NEW YORK • The ability to rent his car to strangers for cash convinced Mr Trevor Davis, a high-school teacher in Dallas, to buy a new Honda Civic instead of a used car.
"I was going to get something real cheap, an inexpensive second car to drive back to the Fort Hood area," said the retired army veteran, who makes the roughly 240km trip frequently. "But then I was like, 'I can get a better car and not really pay for it.'"
This is the logic behind Airbnb-like services for autos that are catching on as new-car prices soar, borrowing costs rise to the highest in a decade and consumers take out longer-term loans to keep payments down.
Start-ups like Turo and Getaround are helping car owners lower their transportation costs in ways analogous to how Airbnb enables real estate owners to defray housing expenses, using peer-to-peer rental transactions.
Car-sharing start-ups are beginning to look more like sales tools than mortal threats to traditional car ownership that automakers ought to be worried about.
Fiat Chrysler Automobiles and Volkswagen's Porsche are both experimenting with Turo to see if they can upsell customers or reach new buyers, while General Motors rolled out a service last summer to let owners of its cars rent them out.
Buying a new car is "no longer this freedom-only, sort of carefree-type of purchase that some people may have enjoyed over the last few decades," Mr Andre Haddad, Turo's chief executive officer, said in an interview. "For more and more people, this is a mathematical problem that they need to solve."
The arithmetic is working out in Mr Davis' favour. His 2019 Honda Civic costs about US$428 (S$579) a month, including insurance. In the first month he put the car on Turo, he said he earned US$437 renting it out for about three weeks.
Just 10 to 15 per cent of the roughly 350,000 cars listed on Turo are new, Mr Haddad said, and the average vehicle is three to four years old. About 60 per cent of owners who put their car on the platform use the proceeds to pay down a car loan and more than half use it to cover primary expenses or add to their savings, according to an internal survey of 3,900 Turo users last summer.
A study done last year by Dr Susan Shaheen at the University of California, Berkeley, found that most people who joined peer-to-peer car-sharing services were not replacing a vehicle and nearly half were looking for alternative transportation because they did not own a car.
Another 20 per cent joined to earn money by sharing their wheels. "We are becoming increasingly convinced that the pool of buyers who can afford new vehicles is shrinking," said Ms Michelle Krebs, a senior analyst at AutoTrader.
"It will be affordability that pushes people to consider mobility services, whether it will be peer-to-peer car sharing, or more Uber or Lyft kinds of things."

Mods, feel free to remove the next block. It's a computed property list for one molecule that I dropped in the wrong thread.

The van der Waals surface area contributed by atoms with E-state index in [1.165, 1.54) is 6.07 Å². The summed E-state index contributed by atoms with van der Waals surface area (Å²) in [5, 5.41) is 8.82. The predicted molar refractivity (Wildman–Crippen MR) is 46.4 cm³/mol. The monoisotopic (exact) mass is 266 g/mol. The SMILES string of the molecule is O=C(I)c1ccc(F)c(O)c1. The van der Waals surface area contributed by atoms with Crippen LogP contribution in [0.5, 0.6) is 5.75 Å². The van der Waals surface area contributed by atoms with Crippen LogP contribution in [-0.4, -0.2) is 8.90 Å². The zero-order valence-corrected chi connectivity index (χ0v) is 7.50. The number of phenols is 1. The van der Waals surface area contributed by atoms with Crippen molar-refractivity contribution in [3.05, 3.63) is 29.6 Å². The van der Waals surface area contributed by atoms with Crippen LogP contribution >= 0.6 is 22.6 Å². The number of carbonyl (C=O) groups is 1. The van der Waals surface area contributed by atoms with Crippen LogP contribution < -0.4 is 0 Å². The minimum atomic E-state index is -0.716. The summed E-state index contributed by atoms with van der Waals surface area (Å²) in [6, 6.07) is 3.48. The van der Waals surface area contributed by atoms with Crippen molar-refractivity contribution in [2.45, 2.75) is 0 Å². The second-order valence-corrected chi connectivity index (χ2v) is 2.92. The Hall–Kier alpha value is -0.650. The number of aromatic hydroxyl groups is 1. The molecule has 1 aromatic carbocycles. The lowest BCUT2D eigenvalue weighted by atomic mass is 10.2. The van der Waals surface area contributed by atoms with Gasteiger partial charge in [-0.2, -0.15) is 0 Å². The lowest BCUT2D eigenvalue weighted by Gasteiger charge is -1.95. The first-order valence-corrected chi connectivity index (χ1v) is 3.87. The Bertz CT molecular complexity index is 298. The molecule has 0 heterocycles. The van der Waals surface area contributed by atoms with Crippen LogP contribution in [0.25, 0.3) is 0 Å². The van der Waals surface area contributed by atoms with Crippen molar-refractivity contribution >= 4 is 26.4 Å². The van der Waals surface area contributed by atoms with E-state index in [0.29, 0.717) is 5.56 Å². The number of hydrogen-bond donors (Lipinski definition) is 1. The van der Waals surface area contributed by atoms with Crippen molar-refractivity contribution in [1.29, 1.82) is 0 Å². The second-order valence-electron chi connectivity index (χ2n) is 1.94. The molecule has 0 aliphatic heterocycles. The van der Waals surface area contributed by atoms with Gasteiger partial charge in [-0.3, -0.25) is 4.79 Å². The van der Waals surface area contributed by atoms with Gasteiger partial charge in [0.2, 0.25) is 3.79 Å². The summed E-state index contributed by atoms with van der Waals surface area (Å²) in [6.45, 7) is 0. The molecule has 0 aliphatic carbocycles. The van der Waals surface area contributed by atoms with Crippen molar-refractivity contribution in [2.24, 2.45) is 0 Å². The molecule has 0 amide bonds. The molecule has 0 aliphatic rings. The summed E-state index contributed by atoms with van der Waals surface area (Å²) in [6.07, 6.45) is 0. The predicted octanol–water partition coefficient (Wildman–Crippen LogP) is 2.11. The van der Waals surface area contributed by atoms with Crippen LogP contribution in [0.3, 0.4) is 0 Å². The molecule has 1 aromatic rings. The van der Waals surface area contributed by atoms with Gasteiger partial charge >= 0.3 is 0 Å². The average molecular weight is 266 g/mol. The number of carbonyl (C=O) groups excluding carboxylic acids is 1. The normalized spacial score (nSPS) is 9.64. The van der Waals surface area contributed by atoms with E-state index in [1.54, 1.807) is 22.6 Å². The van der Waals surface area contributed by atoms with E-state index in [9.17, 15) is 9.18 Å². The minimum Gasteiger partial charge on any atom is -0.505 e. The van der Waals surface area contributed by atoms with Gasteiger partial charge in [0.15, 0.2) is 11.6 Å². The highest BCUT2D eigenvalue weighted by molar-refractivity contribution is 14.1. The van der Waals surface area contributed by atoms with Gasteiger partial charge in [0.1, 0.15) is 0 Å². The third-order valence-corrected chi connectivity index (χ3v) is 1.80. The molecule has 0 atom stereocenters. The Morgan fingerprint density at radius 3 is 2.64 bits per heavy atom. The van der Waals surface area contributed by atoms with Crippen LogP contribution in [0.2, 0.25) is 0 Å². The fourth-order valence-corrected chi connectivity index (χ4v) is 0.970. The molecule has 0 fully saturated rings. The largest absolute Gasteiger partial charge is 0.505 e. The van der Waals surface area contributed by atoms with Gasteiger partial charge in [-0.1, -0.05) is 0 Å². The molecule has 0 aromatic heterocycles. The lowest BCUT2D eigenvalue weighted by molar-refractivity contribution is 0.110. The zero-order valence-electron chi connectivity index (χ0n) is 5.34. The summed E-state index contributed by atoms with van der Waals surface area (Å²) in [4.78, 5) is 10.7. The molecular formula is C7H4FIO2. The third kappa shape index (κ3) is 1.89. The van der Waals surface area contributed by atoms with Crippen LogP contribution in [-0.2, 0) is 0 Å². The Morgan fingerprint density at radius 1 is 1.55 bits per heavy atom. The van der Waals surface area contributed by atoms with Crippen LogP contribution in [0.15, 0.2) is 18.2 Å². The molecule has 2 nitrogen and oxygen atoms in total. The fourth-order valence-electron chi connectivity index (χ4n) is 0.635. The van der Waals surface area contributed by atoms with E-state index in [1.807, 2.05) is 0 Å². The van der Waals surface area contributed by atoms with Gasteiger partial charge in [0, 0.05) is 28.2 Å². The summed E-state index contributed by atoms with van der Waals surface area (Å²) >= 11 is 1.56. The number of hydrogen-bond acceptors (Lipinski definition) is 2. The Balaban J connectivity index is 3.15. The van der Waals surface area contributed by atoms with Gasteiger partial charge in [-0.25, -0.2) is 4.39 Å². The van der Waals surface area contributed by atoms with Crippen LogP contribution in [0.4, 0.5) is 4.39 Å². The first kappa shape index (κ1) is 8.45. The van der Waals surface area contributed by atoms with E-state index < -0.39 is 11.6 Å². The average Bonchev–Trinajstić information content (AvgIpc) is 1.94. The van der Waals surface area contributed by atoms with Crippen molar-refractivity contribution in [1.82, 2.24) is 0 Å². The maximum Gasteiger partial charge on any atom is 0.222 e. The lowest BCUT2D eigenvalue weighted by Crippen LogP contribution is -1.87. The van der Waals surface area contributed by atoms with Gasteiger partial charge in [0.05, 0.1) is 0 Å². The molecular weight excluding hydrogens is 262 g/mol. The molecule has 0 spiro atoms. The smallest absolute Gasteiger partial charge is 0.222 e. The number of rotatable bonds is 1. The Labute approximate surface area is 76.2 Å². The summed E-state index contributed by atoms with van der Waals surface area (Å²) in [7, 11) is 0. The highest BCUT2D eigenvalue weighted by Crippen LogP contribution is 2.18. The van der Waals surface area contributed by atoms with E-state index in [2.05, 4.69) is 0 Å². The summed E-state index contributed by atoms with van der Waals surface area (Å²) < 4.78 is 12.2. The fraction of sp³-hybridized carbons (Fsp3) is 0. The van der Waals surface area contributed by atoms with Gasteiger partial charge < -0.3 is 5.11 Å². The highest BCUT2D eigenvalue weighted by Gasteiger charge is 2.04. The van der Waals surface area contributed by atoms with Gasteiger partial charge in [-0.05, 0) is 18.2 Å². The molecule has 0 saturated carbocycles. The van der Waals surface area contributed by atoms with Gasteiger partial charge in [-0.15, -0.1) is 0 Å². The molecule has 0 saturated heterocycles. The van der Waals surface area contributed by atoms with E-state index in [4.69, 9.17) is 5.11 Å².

Turo, founded in 2009, has raised US$205 million from investors including Daimler, the venture capital arm of Liberty Mutual Insurance, and venture capital firm Kleiner Perkins.
The company was valued at about US$760 million at the closing of its last funding round in March last year, according to the Prime Unicorn Index, which tracks the performance of 116 private US companies valued at US$500 million or more.
Getaround, its San Francisco-based rival, counts Japanese internet giant SoftBank Group Corp and Toyota Motor Corp among its backers. The company was valued at more than US$800 million in its funding round last August, a source familiar with the discussions said at the time.
Turning your car into an extra income stream is coming in handy at a time when affordability is straining new-car sales. The annualised industry sales rate slowed to 16.6 million in February, the slowest pace in 18 months.
Auto lenders have been tightening credit, and the number of people delinquent on their loans swelled to a record of more than seven million last year.
Mr Harley Fox, 61, who lives in Rockwood, Michigan, said he would have had to sell his three-wheeled motorcycle, a Polaris Slingshot, if he had not put it up for rent on Turo. Payments on the vehicle, which he bought new for US$27,000 in 2016, are close to US$700 a month.
Mr Fox, a military veteran, relies on social security disability cheques and his Turo rentals to help make ends meet. "I make enough that I can make the payment and still have money left over," he said, estimating he has earned about US$4,700 in three months on the app.
Car sharing is likely to be a niche activity, said Mr Mark Wakefield, head of the automotive practice at the consultancy AlixPartners, who is sceptical it will ever become a widespread way for people to stave off defaults on vehicle loans.
"If you think of the tide going in and out as the economy goes through boom and recession, this is a toothpick of an oar," he said. "It's not going to reverse the tide."
Still, carmakers are eager to experiment with the services and collect data on how people use them in case it takes off, he said.
That is the idea behind Fiat Chrysler's three-month pilot with Turo in Boston, in which some Jeep owners are putting their sport utility vehicles on the platform to make extra cash. The average price of a new Jeep Wrangler was US$42,473 last year, up 59 per cent from a decade ago, according to market researcher Edmunds.
Mr Matt Ogden, a 25-year-old engineer in Philadelphia, used to pick up Uber and Lyft fares with his Honda Civic after work.
When he leased a 2018 Jeep Wrangler, he decided to put it up on Turo, even though he could afford the US$389 monthly payments.
"I'm able to afford a way nicer car for a lot cheaper," he said. "I'm just trying to make money from everything I buy."